The Motley Fool Discussion Boards
Investing/Strategies / Retirement Investing
|Subject: Re: 7702 Private Plans (indexed universal life)||Date: 3/30/2013 7:08 PM|
|Author: Rayvt||Number: 71584 of 76610|
Okay, annual 0% floor, 12% cap.
Index is S&P500 including constant dividend yield of 2.75%, Jan 1975 thru Dec 2012.
One time initial deposit of $10,000. (Doesn't matter, just scale up to whatever you want.)
Annual fees are fixed at 1%. I'm not sure how to apply the fee, though. Google didn't come up with anything the explained the details.
Is it subtracted from the return? That would mean the true floor is -1% and the true cap is 11%.
So if the prior account value was $1,000 and the index gained 10%, the new value would be $1,000 at a gain of 9% = $1090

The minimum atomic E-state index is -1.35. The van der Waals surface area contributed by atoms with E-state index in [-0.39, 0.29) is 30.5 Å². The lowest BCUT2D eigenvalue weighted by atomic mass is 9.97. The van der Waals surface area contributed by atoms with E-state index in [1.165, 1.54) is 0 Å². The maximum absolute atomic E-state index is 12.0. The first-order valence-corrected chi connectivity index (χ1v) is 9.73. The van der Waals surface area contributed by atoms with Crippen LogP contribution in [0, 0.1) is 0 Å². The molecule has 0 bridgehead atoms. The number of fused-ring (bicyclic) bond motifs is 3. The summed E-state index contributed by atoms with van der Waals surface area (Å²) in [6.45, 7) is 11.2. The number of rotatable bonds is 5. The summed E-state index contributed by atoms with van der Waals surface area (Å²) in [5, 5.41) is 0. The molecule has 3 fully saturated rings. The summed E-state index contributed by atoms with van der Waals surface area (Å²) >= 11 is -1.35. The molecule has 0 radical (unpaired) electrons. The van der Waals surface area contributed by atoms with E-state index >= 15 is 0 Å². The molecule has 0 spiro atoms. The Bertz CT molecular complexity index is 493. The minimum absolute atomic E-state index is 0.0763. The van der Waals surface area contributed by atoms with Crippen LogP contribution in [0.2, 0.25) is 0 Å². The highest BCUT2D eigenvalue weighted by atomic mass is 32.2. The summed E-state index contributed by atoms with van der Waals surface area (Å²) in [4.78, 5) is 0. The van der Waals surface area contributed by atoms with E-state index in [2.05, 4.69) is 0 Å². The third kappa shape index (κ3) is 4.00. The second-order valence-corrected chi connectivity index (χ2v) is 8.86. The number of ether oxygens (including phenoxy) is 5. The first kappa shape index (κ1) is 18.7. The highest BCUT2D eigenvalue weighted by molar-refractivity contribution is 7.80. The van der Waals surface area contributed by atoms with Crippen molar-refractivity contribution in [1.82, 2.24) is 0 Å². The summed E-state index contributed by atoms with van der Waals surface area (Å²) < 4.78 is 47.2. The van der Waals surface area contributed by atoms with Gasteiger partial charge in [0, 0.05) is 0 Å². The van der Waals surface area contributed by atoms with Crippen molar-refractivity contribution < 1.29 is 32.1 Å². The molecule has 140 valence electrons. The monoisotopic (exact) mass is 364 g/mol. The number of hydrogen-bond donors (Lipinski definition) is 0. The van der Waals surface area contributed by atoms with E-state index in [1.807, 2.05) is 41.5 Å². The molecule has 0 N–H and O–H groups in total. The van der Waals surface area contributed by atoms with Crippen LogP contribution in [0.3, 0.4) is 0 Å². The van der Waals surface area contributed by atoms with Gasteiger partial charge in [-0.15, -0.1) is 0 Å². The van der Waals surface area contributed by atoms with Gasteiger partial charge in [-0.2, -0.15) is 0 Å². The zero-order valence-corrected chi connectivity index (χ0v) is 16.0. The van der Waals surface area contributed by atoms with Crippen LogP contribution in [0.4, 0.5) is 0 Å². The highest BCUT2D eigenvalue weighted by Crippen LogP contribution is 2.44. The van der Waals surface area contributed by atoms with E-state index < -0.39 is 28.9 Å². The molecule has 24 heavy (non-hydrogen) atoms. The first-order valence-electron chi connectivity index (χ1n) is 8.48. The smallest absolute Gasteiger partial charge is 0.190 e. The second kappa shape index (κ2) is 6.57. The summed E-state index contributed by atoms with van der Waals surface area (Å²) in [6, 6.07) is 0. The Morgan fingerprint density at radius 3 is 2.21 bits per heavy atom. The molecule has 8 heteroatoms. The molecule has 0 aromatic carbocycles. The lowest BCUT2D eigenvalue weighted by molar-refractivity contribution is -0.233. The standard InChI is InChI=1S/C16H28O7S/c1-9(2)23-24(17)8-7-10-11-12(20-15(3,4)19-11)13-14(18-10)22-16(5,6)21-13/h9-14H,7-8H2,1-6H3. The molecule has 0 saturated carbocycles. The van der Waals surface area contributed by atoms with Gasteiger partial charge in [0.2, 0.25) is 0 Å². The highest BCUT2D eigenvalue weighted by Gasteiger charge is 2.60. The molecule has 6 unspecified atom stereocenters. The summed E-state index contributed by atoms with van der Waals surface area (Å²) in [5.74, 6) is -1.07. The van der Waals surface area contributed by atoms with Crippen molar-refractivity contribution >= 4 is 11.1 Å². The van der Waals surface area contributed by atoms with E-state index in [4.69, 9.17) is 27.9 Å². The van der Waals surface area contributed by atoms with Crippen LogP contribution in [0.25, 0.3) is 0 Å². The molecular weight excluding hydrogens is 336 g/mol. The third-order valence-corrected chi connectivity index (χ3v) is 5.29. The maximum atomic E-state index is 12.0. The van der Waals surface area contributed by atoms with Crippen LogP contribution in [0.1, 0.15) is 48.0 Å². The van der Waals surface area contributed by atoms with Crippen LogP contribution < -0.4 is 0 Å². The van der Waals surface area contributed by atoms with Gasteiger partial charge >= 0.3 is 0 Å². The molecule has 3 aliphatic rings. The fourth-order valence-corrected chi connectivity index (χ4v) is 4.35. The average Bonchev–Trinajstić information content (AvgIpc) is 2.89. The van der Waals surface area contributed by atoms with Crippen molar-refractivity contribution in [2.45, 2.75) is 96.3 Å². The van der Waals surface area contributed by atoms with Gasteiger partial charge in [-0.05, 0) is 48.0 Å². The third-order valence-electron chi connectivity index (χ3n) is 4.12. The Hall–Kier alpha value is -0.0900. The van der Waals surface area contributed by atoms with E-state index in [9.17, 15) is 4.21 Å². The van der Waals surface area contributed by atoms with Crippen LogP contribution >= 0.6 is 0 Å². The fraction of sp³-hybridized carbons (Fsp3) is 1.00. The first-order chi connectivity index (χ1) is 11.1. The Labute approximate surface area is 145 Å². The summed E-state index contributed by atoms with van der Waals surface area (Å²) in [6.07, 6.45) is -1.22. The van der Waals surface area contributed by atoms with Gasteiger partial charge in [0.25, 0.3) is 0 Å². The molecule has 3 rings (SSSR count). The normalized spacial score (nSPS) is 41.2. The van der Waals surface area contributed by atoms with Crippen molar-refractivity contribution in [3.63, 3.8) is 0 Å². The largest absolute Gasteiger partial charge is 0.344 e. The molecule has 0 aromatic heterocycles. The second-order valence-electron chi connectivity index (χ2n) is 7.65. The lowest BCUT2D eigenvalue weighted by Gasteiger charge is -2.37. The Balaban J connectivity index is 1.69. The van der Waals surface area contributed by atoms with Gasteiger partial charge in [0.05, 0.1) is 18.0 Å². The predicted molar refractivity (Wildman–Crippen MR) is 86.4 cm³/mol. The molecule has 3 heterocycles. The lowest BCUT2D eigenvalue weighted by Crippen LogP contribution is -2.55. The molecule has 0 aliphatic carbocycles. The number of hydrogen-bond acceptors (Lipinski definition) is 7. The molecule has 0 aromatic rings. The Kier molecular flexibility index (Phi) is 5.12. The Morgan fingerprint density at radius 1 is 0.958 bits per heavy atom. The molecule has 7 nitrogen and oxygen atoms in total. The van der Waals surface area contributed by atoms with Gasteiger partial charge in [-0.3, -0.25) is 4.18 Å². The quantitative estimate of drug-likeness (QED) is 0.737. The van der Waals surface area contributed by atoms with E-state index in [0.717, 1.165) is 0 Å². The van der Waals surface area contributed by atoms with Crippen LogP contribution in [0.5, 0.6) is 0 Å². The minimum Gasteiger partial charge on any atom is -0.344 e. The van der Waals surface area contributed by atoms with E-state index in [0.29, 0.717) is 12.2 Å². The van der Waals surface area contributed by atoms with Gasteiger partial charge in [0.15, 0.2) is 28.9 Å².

Or do you subtract the fee from the previous account value and then apply the credit?
That would be $1000 - 1% = $990 and then a gain of 10% to get $1089.
It's only a small difference, but might as well be as accurate as possible.
I can't really do a stepped fee, where the fee is X% for some number of years and then Y% thereafter. What I found with google indicated that the mortality charges increase as you get older, so that would mean that the fee goes UP as the years go by. Makes me dizzy.
So what figure should I use that is constant for the entire 37 year period? 1.00? 0.75%?
Periodic deposits are a bit harder to do, but not impossible. I assume the gains & fees apply to the prior balance, and then the new deposit is added in, right? $10,000 initial and then $1200/yr.
Oh, heck, I just thought --- it's actually real easy to do, I've just never done it because I don't normally model that way.
I'm setting up the spreadsheet so that all these things are parameters so they'll be easy to change.
|Copyright 1996-2015 trademark and the "Fool" logo is a trademark of The Motley Fool, Inc. Contact Us|